How popular is the baby name Kairaba in the United States right now? How popular was it historically? Find out using the graph below! Plus, check out all the blog posts that mention the name Kairaba.

The graph will take a few seconds to load, thanks for your patience. (Don't worry, it shouldn't take nine months.) If it's taking too long, try reloading the page.


Popularity of the Baby Name Kairaba


Posts that Mention the Name Kairaba

Interesting one-hit wonder names in the U.S. baby name data

tulips

They came, they went, and they never came back!

These baby names are one-hit wonders in the U.S. baby name data. That is, they’ve only popped up once, ever, in the entire dataset of U.S. baby names (which accounts for all names given to at least 5 U.S. babies per year since 1880).

There are thousands of one-hit wonders in the dataset, but the names below have interesting stories behind their single appearance, so these are the one-hits I’m writing specific posts about. Just click on a name to read more.

1890s

1900s

  • (none yet)

1910s

1920s

1930s

1940s

1950s

1960s

1970s

1980s

1990s

2000s

2010s

2020s

  • (none yet)

As I discover (and write about) more one-hit wonders in the data, I’ll add the names/links to this page. In the meanwhile, do you have any favorite one-hit wonder baby names?

P.S. You might also be interested in this list of the top one-hit wonder baby names since 1880

How did Alex Haley’s “Roots” influence baby names?

The character Kunta Kinte (played by LeVar Burton) from the TV miniseries "Roots" (1977).
Kunta Kinte from “Roots

In late 1976, Alex Haley’s best-selling novel Roots: The Saga of an American Family was published.

The book — which tells a sweeping, multi-generational tale that lasts from the mid-1700s to the mid-1800 — begins with the story of Kunta Kinte, a Mandinka teenager who was captured in Africa, transported via slave ship to North America, and sold to a Virginia plantation owner.

In January of 1977, an 8-episode miniseries based on the novel aired on television for 8 consecutive nights (on ABC).

The televised version of Roots was wildly popular, earning 9 Emmy Awards, a Golden Globe, a Peabody, and some of the highest Nielsen ratings of all time.

More importantly, though, it had an unprecedented influence on baby names, inspiring thousands African-American parents to name their babies after Roots characters and actors. Below are some examples.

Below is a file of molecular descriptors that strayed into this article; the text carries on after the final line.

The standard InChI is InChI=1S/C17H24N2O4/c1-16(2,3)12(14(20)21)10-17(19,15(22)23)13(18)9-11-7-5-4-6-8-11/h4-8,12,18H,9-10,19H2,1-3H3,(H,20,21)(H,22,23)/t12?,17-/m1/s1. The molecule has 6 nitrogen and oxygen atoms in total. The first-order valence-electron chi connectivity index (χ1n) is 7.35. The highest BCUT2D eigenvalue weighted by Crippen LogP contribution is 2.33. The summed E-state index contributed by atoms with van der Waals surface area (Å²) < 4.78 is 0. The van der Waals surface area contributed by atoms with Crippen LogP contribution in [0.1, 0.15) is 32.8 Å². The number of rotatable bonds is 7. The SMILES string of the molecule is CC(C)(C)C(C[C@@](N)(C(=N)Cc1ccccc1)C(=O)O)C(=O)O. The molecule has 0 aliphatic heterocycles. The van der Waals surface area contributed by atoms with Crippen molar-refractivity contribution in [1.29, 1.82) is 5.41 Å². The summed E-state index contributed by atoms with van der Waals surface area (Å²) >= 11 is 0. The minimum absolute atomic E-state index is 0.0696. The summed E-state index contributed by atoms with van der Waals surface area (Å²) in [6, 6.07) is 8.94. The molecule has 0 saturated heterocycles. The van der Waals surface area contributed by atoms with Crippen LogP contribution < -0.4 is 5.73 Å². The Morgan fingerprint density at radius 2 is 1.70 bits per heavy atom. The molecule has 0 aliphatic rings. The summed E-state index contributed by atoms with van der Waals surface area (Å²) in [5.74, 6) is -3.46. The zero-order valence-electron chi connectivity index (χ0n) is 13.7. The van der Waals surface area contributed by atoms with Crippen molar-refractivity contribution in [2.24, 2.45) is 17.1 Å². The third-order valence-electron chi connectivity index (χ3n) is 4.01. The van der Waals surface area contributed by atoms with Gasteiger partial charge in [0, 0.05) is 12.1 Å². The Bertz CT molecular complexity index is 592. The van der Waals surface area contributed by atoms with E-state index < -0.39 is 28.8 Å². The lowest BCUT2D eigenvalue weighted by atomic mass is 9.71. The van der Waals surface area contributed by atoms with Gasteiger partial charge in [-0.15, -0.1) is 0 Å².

Kizzy, Levar, Kunta & Kinte

The characters Kizzy (Leslie Uggams) and Kunta Kinte (LeVar Burton) from the TV miniseries "Roots" (1977).
Kizzy and Kunta Kinte (© 1977 Ebony)

According to the U.S. baby name data, the top debut names of 1977 were Kizzy and Levar.

Kizzy came from the character Kizzy, daughter of Kunta Kinte, who was featured during the middle episodes of the series.

  • 1979: 269 baby girls named Kizzy [rank: 648th]
  • 1978: 456 baby girls named Kizzy [rank: 439th]
  • 1977: 1,115 baby girls named Kizzy [rank: 223rd] [debut]
  • 1976: unlisted
  • 1975: unlisted

So far, Kizzy’s 1977 debut is the highest baby name debut ever.

During the scene in which the newborn Kizzy is named, Kunta Kinte says, “Girl, your name is Kizzy. […] Your name means ‘stay put,’ but it don’t mean ‘stay a slave.’ It will never mean that!”

Here’s how one Florida couple, who welcomed a baby girl in early 1977, decided to name their daughter Kizzy:

“I identified with Kunta Kinte, and I thought the name Kizzy was a way I could express that,” said Willie Parker of Carol City, a Miami suburb.

His wife, Carrie, initially wanted to name their new daughter Nicole. But Parker said he was especially moved by the scene from the television series in which Kinte names his child and then raises her to the stars and tells her to behold the only thing greater than herself. So, he persuaded his wife to name their child Kizzy.

The names Kizzie, Kizzi, Kizzey, Lakizzy and Kizi also got a boost in 1977. (The last four were debuts.)

Levar came from actor LeVar Burton, who played the young version of protagonist Kunta Kinte in the first two episodes of the miniseries.

  • 1979: 175 baby boys named Levar [rank: 645th]